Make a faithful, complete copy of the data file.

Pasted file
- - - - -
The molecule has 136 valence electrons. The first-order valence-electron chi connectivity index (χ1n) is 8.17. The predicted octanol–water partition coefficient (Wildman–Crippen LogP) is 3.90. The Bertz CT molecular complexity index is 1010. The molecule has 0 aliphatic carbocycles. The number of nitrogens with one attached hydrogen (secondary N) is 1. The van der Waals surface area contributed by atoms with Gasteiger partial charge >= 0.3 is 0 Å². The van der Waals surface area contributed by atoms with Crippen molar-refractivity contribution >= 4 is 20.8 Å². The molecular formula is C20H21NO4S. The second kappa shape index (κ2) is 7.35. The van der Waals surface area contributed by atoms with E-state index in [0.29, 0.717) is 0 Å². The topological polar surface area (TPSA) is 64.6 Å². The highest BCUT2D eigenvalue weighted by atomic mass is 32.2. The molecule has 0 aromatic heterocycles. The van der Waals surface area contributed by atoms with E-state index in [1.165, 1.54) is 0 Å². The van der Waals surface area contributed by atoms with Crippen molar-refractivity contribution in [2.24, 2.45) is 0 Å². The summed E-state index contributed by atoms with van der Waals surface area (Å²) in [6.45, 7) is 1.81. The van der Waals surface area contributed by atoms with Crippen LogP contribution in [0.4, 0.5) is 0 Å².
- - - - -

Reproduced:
The molecule has 136 valence electrons. The first-order valence-electron chi connectivity index (χ1n) is 8.17. The predicted octanol–water partition coefficient (Wildman–Crippen LogP) is 3.90. The Bertz CT molecular complexity index is 1010. The molecule has 0 aliphatic carbocycles. The number of nitrogens with one attached hydrogen (secondary N) is 1. The van der Waals surface area contributed by atoms with Gasteiger partial charge >= 0.3 is 0 Å². The van der Waals surface area contributed by atoms with Crippen molar-refractivity contribution >= 4 is 20.8 Å². The molecular formula is C20H21NO4S. The second kappa shape index (κ2) is 7.35. The van der Waals surface area contributed by atoms with E-state index in [0.29, 0.717) is 0 Å². The topological polar surface area (TPSA) is 64.6 Å². The highest BCUT2D eigenvalue weighted by atomic mass is 32.2. The molecule has 0 aromatic heterocycles. The van der Waals surface area contributed by atoms with E-state index in [1.165, 1.54) is 0 Å². The van der Waals surface area contributed by atoms with Crippen molar-refractivity contribution in [2.24, 2.45) is 0 Å². The summed E-state index contributed by atoms with van der Waals surface area (Å²) in [6.45, 7) is 1.81. The van der Waals surface area contributed by atoms with Crippen LogP contribution in [0.4, 0.5) is 0 Å².